JFK’s Inaugural best remembered in its entirety

JFK’s Inaugural Address from Friday, January 20, 1961 is transcribed here, here, and here (the latter contains video). It’s well worth a full read. Here are a few notable excerpts from the American Rhetoric version:

[…]

And yet the same revolutionary beliefs for which our forebears fought are still at issue around the globe — the belief that the rights of man come not from the generosity of the state, but from the hand of God.

[…]

Let every nation know, whether it wishes us well or ill, that we shall pay any price, bear any burden, meet any hardship, support any friend, oppose any foe, to assure the survival and the success of liberty.

This much we pledge — and more.

[…]

To those new states whom we welcome to the ranks of the free, we pledge our word that one form of colonial control shall not have passed away merely to be replaced by a far more iron tyranny. We shall not always expect to find them supporting our view. But we shall always hope to find them strongly supporting their own freedom — and to remember that, in the past, those who foolishly sought power by riding the back of the tiger ended up inside.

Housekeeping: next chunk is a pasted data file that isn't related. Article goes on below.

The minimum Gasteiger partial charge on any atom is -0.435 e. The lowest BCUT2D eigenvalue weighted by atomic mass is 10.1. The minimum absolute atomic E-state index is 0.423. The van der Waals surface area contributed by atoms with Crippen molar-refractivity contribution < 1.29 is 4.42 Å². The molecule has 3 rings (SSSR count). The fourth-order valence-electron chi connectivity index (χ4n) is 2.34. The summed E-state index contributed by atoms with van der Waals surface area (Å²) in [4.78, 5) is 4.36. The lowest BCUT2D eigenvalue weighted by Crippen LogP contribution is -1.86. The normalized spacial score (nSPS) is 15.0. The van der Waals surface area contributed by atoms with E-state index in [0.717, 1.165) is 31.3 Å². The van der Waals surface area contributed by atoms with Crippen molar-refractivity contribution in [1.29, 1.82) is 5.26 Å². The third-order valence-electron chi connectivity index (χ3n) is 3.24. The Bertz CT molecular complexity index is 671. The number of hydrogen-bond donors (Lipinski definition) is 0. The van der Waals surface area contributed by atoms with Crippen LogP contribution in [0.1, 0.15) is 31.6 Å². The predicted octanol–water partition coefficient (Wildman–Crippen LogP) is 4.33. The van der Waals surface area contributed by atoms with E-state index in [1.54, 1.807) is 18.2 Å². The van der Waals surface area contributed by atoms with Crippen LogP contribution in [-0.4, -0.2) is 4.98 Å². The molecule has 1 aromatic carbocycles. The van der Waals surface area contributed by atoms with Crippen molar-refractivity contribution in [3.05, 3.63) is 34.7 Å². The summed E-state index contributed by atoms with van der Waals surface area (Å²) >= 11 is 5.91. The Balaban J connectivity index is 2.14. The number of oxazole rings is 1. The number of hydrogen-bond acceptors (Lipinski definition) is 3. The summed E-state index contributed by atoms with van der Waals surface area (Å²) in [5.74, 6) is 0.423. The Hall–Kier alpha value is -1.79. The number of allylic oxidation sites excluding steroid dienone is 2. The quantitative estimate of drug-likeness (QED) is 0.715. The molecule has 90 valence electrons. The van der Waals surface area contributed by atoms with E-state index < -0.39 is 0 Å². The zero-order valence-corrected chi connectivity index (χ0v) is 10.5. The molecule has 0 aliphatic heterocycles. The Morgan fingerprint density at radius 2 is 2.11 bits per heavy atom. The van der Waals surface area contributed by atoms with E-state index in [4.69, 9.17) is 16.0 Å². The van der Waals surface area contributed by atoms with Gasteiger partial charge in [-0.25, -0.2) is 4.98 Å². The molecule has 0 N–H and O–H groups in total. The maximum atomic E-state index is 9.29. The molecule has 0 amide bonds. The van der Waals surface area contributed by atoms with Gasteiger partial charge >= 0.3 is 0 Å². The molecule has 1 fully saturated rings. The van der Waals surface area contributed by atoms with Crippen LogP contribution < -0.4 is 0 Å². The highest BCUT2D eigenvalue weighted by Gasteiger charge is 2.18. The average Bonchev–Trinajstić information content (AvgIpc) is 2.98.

[…]

We dare not tempt them with weakness. For only when our arms are sufficient beyond doubt can we be certain beyond doubt that they will never be employed.

[…]

So let us begin anew — remembering on both sides that civility is not a sign of weakness, and sincerity is always subject to proof. Let us never negotiate out of fear, but let us never fear to negotiate.

[…]

Now the trumpet summons us again — not as a call to bear arms, though arms we need — not as a call to battle, though embattled we are — but a call to bear the burden of a long twilight struggle, year in and year out, “rejoicing in hope; patient in tribulation,”* a struggle against the common enemies of man: tyranny, poverty, disease, and war itself.

– John Fitzgerald Kennedy

* [Romans 12:12 (King James Version of the Holy Bible)]

The clarity of his words is impressive. “Tyranny” and “war itself” as simultaneous “enemies of man.” Simply, yet brilliantly put.

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